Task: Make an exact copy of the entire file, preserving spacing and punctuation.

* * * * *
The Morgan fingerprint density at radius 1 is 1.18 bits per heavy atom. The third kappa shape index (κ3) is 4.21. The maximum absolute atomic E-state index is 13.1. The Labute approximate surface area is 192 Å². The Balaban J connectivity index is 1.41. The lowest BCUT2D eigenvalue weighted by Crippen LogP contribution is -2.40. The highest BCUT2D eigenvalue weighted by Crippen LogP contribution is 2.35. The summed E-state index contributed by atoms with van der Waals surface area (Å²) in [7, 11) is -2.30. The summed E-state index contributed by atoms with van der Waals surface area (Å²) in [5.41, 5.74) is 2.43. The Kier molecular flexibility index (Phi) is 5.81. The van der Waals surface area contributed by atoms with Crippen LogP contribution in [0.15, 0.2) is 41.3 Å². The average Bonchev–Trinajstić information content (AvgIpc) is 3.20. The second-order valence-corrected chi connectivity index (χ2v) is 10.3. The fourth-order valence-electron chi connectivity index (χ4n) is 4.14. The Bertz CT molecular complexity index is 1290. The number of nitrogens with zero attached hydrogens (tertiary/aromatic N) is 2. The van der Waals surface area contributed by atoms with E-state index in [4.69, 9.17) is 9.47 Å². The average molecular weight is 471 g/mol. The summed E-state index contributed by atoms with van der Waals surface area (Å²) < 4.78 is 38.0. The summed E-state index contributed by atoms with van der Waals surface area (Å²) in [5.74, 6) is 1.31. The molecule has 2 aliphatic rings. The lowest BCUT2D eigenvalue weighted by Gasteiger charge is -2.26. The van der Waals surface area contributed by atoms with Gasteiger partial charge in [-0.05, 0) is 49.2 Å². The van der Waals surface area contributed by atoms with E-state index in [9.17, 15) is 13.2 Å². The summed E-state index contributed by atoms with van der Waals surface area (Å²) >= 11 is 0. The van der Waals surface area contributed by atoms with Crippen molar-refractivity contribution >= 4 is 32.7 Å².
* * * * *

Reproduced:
The Morgan fingerprint density at radius 1 is 1.18 bits per heavy atom. The third kappa shape index (κ3) is 4.21. The maximum absolute atomic E-state index is 13.1. The Labute approximate surface area is 192 Å². The Balaban J connectivity index is 1.41. The lowest BCUT2D eigenvalue weighted by Crippen LogP contribution is -2.40. The highest BCUT2D eigenvalue weighted by Crippen LogP contribution is 2.35. The summed E-state index contributed by atoms with van der Waals surface area (Å²) in [7, 11) is -2.30. The summed E-state index contributed by atoms with van der Waals surface area (Å²) in [5.41, 5.74) is 2.43. The Kier molecular flexibility index (Phi) is 5.81. The van der Waals surface area contributed by atoms with Crippen LogP contribution in [0.15, 0.2) is 41.3 Å². The average Bonchev–Trinajstić information content (AvgIpc) is 3.20. The second-order valence-corrected chi connectivity index (χ2v) is 10.3. The fourth-order valence-electron chi connectivity index (χ4n) is 4.14. The Bertz CT molecular complexity index is 1290. The number of nitrogens with zero attached hydrogens (tertiary/aromatic N) is 2. The van der Waals surface area contributed by atoms with E-state index in [4.69, 9.17) is 9.47 Å². The average molecular weight is 471 g/mol. The summed E-state index contributed by atoms with van der Waals surface area (Å²) < 4.78 is 38.0. The summed E-state index contributed by atoms with van der Waals surface area (Å²) in [5.74, 6) is 1.31. The molecule has 2 aliphatic rings. The lowest BCUT2D eigenvalue weighted by Gasteiger charge is -2.26. The van der Waals surface area contributed by atoms with Gasteiger partial charge in [-0.05, 0) is 49.2 Å². The van der Waals surface area contributed by atoms with E-state index in [9.17, 15) is 13.2 Å². The summed E-state index contributed by atoms with van der Waals surface area (Å²) >= 11 is 0. The van der Waals surface area contributed by atoms with Crippen molar-refractivity contribution >= 4 is 32.7 Å².